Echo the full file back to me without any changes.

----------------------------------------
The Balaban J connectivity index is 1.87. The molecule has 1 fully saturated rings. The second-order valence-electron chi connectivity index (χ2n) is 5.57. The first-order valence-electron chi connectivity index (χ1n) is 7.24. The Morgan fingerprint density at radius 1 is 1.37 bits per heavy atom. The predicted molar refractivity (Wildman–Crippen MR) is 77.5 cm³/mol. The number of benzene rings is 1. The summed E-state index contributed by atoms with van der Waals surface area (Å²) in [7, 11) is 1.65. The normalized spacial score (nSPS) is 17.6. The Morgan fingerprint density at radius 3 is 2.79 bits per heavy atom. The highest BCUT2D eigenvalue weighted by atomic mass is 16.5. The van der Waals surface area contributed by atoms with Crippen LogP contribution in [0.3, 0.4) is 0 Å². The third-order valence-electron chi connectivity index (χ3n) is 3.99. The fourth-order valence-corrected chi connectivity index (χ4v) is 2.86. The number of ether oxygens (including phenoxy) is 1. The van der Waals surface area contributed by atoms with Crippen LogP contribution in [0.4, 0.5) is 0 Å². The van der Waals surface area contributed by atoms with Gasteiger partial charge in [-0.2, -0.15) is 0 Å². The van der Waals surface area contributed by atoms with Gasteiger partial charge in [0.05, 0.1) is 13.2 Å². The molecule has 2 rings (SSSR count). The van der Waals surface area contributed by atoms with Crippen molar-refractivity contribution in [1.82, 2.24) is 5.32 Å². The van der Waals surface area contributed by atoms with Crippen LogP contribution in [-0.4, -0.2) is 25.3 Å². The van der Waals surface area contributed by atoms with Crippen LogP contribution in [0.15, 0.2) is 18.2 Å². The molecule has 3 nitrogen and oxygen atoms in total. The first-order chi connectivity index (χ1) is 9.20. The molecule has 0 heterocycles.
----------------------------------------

The Balaban J connectivity index is 1.87. The molecule has 1 fully saturated rings. The second-order valence-electron chi connectivity index (χ2n) is 5.57. The first-order valence-electron chi connectivity index (χ1n) is 7.24. The Morgan fingerprint density at radius 1 is 1.37 bits per heavy atom. The predicted molar refractivity (Wildman–Crippen MR) is 77.5 cm³/mol. The number of benzene rings is 1. The summed E-state index contributed by atoms with van der Waals surface area (Å²) in [7, 11) is 1.65. The normalized spacial score (nSPS) is 17.6. The Morgan fingerprint density at radius 3 is 2.79 bits per heavy atom. The highest BCUT2D eigenvalue weighted by atomic mass is 16.5. The van der Waals surface area contributed by atoms with Crippen LogP contribution in [0.3, 0.4) is 0 Å². The third-order valence-electron chi connectivity index (χ3n) is 3.99. The fourth-order valence-corrected chi connectivity index (χ4v) is 2.86. The number of ether oxygens (including phenoxy) is 1. The van der Waals surface area contributed by atoms with Crippen LogP contribution in [0.4, 0.5) is 0 Å². The van der Waals surface area contributed by atoms with Gasteiger partial charge in [-0.2, -0.15) is 0 Å². The van der Waals surface area contributed by atoms with Gasteiger partial charge in [0.05, 0.1) is 13.2 Å². The molecule has 2 rings (SSSR count). The van der Waals surface area contributed by atoms with Crippen molar-refractivity contribution in [1.82, 2.24) is 5.32 Å². The van der Waals surface area contributed by atoms with Crippen LogP contribution in [-0.4, -0.2) is 25.3 Å². The van der Waals surface area contributed by atoms with Crippen LogP contribution in [0.15, 0.2) is 18.2 Å². The molecule has 3 nitrogen and oxygen atoms in total. The first-order chi connectivity index (χ1) is 9.20. The molecule has 0 heterocycles.